This is the final week in our series, What Puppy Training Can Teach You About Leading and Managing. Thank you for sharing your thoughts and your stories about puppy training and/or managing in your own lives.
Many of you reported that sharing our puppy-training experiences helped you to more deeply understand how complex and nuanced it is to lead and manage people, and that simplifying it by thinking about puppies helped you in your leadership.
This week, we’re talking about working with
natural behaviors to achieve stellar results.
Again, it’s easier to think about this with dogs because their breeds are so obvious; yet, we humans are as different from one another as dogs of different breeds. As people, it can be hard to remember that our unique inherent natures make us quite diverse.
As you may recall, our model for this series is a young Havanese, a breed that originated in Havana, Cuba, and was bred for sitting on laps and looking cute. They do that well.
At 12–15 pounds, Havanese love their people and are happy to sit and snuggle. Compare that with a Border Collie that typically weighs 31–42 pounds and was bred to control and gather sheep in the UK. If you have a small apartment and a consuming job, you might do better to have a Havanese that will sit easily with you in the evenings, rather than a Border Collie, a working dog, who will be agitated and restless because he or she hasn’t run and worked all day.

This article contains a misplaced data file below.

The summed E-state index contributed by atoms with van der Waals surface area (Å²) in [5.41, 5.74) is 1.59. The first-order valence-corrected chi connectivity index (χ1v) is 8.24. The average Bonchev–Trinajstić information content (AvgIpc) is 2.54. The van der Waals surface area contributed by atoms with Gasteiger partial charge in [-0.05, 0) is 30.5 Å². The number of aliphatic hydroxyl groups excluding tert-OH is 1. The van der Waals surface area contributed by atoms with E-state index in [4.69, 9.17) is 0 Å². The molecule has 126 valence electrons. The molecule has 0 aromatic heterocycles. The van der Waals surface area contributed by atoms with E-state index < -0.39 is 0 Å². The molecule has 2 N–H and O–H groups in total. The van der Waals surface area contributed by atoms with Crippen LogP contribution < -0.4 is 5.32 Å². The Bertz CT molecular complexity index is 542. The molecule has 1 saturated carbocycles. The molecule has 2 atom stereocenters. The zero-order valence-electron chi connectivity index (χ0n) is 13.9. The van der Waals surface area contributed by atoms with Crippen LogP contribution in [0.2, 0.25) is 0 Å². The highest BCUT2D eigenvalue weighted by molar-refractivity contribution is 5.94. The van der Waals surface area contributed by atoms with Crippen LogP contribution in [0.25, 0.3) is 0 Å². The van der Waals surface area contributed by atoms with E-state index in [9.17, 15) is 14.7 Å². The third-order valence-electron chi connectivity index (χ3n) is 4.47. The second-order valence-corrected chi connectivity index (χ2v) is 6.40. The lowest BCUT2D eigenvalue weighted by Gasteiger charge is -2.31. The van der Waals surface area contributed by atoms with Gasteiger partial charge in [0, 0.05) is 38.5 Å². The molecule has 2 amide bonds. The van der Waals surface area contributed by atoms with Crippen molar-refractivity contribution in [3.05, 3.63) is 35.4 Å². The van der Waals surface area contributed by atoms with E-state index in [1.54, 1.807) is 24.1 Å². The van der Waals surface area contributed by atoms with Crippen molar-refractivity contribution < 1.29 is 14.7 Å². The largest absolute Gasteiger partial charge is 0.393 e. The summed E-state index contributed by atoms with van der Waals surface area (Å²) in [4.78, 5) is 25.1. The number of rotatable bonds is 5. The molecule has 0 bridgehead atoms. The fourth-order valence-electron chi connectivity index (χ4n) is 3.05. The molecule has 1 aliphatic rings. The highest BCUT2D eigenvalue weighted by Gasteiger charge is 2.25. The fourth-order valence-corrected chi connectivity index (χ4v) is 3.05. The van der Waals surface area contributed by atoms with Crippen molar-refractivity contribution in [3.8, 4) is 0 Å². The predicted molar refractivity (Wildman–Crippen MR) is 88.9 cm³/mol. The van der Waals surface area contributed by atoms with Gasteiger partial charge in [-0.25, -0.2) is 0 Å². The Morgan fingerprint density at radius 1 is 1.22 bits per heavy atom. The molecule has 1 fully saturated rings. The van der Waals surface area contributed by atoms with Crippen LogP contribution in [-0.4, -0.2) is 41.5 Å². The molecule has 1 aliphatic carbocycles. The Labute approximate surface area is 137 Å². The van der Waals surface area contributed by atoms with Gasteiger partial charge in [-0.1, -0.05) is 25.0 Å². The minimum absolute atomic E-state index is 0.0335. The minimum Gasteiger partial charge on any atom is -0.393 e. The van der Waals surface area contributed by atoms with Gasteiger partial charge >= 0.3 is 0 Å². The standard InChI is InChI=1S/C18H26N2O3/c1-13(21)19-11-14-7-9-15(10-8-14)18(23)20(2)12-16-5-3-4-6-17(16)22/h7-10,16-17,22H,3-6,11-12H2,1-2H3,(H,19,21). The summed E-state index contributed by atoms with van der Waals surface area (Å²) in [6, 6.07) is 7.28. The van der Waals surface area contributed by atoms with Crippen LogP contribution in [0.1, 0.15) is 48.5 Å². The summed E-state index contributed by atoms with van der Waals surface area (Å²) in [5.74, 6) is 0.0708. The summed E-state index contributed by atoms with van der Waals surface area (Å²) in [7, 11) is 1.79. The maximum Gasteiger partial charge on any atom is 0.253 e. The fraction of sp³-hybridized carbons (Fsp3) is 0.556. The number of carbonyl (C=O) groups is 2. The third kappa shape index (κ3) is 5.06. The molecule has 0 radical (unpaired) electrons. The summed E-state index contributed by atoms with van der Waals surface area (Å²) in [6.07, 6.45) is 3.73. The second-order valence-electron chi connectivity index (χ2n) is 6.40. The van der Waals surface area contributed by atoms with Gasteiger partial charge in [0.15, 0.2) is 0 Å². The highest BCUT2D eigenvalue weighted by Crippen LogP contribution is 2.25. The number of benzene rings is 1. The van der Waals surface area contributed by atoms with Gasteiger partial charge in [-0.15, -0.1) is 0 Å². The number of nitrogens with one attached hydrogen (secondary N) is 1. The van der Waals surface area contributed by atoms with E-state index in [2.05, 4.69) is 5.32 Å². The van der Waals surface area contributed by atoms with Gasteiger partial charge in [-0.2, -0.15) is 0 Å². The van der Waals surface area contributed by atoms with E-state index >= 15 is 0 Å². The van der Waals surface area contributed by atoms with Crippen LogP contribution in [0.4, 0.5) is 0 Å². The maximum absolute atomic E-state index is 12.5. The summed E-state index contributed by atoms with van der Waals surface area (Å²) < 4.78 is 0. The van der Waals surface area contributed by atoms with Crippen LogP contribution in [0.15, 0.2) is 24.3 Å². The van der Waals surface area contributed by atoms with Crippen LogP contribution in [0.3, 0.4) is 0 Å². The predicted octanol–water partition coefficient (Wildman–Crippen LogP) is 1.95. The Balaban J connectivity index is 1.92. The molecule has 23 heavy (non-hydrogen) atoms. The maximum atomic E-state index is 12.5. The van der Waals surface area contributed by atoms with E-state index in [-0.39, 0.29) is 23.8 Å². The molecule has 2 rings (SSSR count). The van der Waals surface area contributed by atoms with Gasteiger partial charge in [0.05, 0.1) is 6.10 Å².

Both breeds can be taught to sit with you in the evening while you work, but it will definitely be easier for the Havanese than the Border Collie. The Border Collie, with its energy, stamina, and drive, will often seem to “get in trouble,” even though it’s only doing what is true to its nature—herding others and taking control.
Consider the nature of the individuals on your team
or in your office as you think about how
to help them develop their skills.
When you have a job that calls for attention to detail, consider who has a natural affinity to detail. When you have a job that requires a lot of emotional intelligence, consider someone who does this naturally.
Of course, there will be times when you need to help someone develop a skill that isn’t exactly inherent in their nature. Just remember that they’ll need more practice to develop their skill and, from time to time, they may need to return to basics to get back on track.
You will always be most successful as a leader and manager when you trust that each individual is different. These differences can be the key to success if you take the time to understand them, work with them, and reward them.
We humans are complex with diverse behaviors and abilities.
If you’d like support to create greater team success by working with and honoring your employees’ natural behaviors, let us know.